Pope Francis issued a historic apology to Canadian indigenous peoples on Friday for the Roman Catholic Church's role in residential schools that sought to erase their cultures and where many children suffered abuse and were buried in unmarked graves.
Francis, in an address to native leaders after meetings with delegates from various indigenous nations, also said he hoped to visit Canada in July.
One of the leaders, who want the pope to make the apology directly to their communities on their native lands in Canada, called his words "historic" and another said they reflected the "entirety" of their message to him.
"For the deplorable behaviour of those members of the Catholic Church, I ask forgiveness from God and I would like to tell you from the bottom of my heart that I am very pained," he said, speaking in Italian.
"I join my brother Canadian bishops in apologising," he said. His speech in the Vatican's frescoed Sala Clementina was preceded by prayers by indigenous leader in native languages asking the "great spirit" to bless all those present.
"The pope's words today were historic to be sure. They were necessary and I appreciate them deeply," said Cassidy Caron, president of the Métis National Council and the head of one indigenous delegations.
"I now look forward to the pope's visit to Canada."
About 150,000 children were taken from their homes. Many were subjected to abuse, rape and malnutrition in what the Truth and Reconciliation Commission in 2015 called "cultural genocide".
The stated aim of the schools, which operated between 1831 and 1996, was to assimilate indigenous children. They were run by Christian denominations on behalf of the government, most by the Catholic Church.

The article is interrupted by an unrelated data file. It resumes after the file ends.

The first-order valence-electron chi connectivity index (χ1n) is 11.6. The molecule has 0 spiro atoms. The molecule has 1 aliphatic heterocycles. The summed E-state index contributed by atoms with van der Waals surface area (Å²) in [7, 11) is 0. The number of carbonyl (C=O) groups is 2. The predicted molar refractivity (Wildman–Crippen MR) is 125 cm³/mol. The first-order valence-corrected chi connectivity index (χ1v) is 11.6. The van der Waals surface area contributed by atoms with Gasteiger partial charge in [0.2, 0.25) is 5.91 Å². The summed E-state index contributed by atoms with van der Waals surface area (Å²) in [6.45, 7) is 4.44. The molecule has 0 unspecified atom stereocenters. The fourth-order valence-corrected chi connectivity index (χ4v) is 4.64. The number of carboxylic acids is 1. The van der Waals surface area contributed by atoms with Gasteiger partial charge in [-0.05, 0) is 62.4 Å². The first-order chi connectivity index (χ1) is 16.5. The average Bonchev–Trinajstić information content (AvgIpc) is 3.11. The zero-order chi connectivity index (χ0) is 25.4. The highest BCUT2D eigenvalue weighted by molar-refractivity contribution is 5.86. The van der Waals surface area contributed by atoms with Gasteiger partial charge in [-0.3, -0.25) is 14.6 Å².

"I feel shame – sorrow and shame – for the role that a number of Catholics, particularly those with educational responsibilities, had in all these things that wounded you, in the abuses you suffered and in the lack of respect shown for your identity, your culture and even your spiritual values," Francis said.
Francis, who also spoke of "unresolved traumas that have become intergenerational traumas," told the indigenous peoples that he was happy to know that Catholics among them were devoted to St. Anne, the mother of Mary. The feast of St. Anne is July 26.
"This year, I would like to be with you on that day," he said.
"I won’t come in the winter!" he joked with them, drawing laughs.
The scandal erupted anew last year with the discovery of the remains of 215 children at the former Indian Residential School in Kamloops in the Western Canadian province of British Columbia, which closed in 1978.
The find brought fresh demands for accountability. Hundreds more unmarked burial sites have been identified since.